Another often overlooked limitation of the court system is that because the court is an external third party, it can only guess at the true damages if the contract is breached. This is problematic because the court system determines what will be given to the aggrieved party. Unfortunately, simply asking the aggrieved party how much the performance of the contract was worth to them isn’t going to work — they have no incentive to be honest in reporting their damages. Therefore, the court system tries to use its best judgment to determine what the damages are, but as Georgetown Law Professor Randy Barnett points out, “Any assessment of legal damages attempts to quantity or objectify that which is actually subjective and essentially unmeasurable…” (Barnett 2010). The solution is for the parties to write their valuations explicitly in the contract, as liquidated damages. However, the courts may decide not to enforce these if they think they are unfair. Thus, even in countries with the best institutions, court-enforced contracts have intrinsic limitations and paternalistic aims.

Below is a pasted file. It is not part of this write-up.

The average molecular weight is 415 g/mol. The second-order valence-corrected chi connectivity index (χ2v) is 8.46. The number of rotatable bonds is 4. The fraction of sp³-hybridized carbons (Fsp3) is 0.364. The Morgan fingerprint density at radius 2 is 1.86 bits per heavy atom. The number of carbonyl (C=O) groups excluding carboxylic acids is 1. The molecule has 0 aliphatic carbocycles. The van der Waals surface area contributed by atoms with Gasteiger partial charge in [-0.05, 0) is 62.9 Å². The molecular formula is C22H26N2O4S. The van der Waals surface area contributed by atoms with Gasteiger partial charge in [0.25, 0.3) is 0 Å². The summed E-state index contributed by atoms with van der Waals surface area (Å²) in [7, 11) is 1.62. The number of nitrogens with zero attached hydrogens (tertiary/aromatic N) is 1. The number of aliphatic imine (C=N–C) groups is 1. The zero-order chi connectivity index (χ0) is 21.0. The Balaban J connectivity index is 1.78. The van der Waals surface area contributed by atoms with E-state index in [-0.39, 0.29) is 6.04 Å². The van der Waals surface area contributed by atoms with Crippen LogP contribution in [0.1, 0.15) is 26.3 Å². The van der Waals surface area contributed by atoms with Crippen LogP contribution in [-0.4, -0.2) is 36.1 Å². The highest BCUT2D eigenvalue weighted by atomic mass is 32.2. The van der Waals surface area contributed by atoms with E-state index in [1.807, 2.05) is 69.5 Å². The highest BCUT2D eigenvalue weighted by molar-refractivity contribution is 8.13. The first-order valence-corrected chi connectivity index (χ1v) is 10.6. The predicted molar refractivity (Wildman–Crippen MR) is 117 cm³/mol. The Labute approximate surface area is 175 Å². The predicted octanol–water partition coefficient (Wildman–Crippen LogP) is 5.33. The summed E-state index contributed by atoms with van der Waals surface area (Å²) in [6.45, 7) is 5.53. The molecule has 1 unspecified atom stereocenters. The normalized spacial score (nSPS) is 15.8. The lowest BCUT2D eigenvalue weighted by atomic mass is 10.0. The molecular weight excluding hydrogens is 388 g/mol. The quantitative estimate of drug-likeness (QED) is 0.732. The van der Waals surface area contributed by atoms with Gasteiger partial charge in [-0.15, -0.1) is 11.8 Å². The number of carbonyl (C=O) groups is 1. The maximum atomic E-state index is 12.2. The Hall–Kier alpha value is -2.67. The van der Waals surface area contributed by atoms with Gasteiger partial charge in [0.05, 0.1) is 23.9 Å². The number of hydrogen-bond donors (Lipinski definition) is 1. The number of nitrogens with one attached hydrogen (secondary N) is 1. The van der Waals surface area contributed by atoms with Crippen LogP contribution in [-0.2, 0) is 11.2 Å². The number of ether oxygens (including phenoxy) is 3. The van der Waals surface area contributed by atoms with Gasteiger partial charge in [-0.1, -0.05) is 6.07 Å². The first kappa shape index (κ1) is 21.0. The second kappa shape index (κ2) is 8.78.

Smart contracts are not legal contracts, and in many cases may not be a good replacement for legal contracts. However, they are a valuable new tool in our limited toolbox. They allow us to make commitments — even with strangers — without government enforcement, something many, for hundreds of years, have assumed was impossible. In the next few decades, smart contracts will give people around the world the power to make agreements with each other despite corrupt and broken institutions, and so transform the lives of millions.